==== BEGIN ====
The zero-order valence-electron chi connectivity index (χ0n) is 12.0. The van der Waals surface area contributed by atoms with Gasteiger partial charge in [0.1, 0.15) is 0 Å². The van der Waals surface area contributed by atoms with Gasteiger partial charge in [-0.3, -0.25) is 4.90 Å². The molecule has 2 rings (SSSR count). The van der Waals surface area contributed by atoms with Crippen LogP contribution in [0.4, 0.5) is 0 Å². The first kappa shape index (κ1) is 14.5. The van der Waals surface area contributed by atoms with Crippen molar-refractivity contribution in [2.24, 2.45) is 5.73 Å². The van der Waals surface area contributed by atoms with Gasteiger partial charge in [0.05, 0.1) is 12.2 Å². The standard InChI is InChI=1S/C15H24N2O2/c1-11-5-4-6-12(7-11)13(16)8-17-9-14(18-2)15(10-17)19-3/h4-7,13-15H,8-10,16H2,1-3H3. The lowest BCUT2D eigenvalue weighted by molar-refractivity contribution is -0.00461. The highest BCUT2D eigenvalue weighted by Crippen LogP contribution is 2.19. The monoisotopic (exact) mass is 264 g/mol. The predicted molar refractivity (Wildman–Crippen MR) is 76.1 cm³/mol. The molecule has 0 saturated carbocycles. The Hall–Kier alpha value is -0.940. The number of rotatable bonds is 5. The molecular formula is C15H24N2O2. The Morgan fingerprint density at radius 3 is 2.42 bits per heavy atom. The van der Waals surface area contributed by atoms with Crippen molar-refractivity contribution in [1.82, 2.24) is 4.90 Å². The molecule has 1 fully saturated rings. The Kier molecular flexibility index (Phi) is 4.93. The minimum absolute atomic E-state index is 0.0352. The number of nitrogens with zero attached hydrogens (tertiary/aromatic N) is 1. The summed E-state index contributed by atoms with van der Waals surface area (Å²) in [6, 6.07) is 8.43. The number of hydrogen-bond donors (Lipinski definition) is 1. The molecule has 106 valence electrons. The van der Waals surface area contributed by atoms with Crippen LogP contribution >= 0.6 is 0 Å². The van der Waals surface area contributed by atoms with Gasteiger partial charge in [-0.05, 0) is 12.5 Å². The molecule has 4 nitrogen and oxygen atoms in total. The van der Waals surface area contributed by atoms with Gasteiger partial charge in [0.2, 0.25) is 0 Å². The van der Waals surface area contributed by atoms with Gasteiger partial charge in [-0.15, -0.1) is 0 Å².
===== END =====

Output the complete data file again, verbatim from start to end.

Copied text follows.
The zero-order valence-electron chi connectivity index (χ0n) is 12.0. The van der Waals surface area contributed by atoms with Gasteiger partial charge in [0.1, 0.15) is 0 Å². The van der Waals surface area contributed by atoms with Gasteiger partial charge in [-0.3, -0.25) is 4.90 Å². The molecule has 2 rings (SSSR count). The van der Waals surface area contributed by atoms with Crippen LogP contribution in [0.4, 0.5) is 0 Å². The first kappa shape index (κ1) is 14.5. The van der Waals surface area contributed by atoms with Crippen molar-refractivity contribution in [2.24, 2.45) is 5.73 Å². The van der Waals surface area contributed by atoms with Gasteiger partial charge in [0.05, 0.1) is 12.2 Å². The standard InChI is InChI=1S/C15H24N2O2/c1-11-5-4-6-12(7-11)13(16)8-17-9-14(18-2)15(10-17)19-3/h4-7,13-15H,8-10,16H2,1-3H3. The lowest BCUT2D eigenvalue weighted by molar-refractivity contribution is -0.00461. The highest BCUT2D eigenvalue weighted by Crippen LogP contribution is 2.19. The monoisotopic (exact) mass is 264 g/mol. The predicted molar refractivity (Wildman–Crippen MR) is 76.1 cm³/mol. The molecule has 0 saturated carbocycles. The Hall–Kier alpha value is -0.940. The number of rotatable bonds is 5. The molecular formula is C15H24N2O2. The Morgan fingerprint density at radius 3 is 2.42 bits per heavy atom. The van der Waals surface area contributed by atoms with Crippen molar-refractivity contribution in [1.82, 2.24) is 4.90 Å². The molecule has 1 fully saturated rings. The Kier molecular flexibility index (Phi) is 4.93. The minimum absolute atomic E-state index is 0.0352. The number of nitrogens with zero attached hydrogens (tertiary/aromatic N) is 1. The summed E-state index contributed by atoms with van der Waals surface area (Å²) in [6, 6.07) is 8.43. The number of hydrogen-bond donors (Lipinski definition) is 1. The molecule has 106 valence electrons. The van der Waals surface area contributed by atoms with Crippen LogP contribution >= 0.6 is 0 Å². The van der Waals surface area contributed by atoms with Gasteiger partial charge in [-0.05, 0) is 12.5 Å². The molecule has 4 nitrogen and oxygen atoms in total. The van der Waals surface area contributed by atoms with Gasteiger partial charge in [0.2, 0.25) is 0 Å². The van der Waals surface area contributed by atoms with Gasteiger partial charge in [-0.15, -0.1) is 0 Å².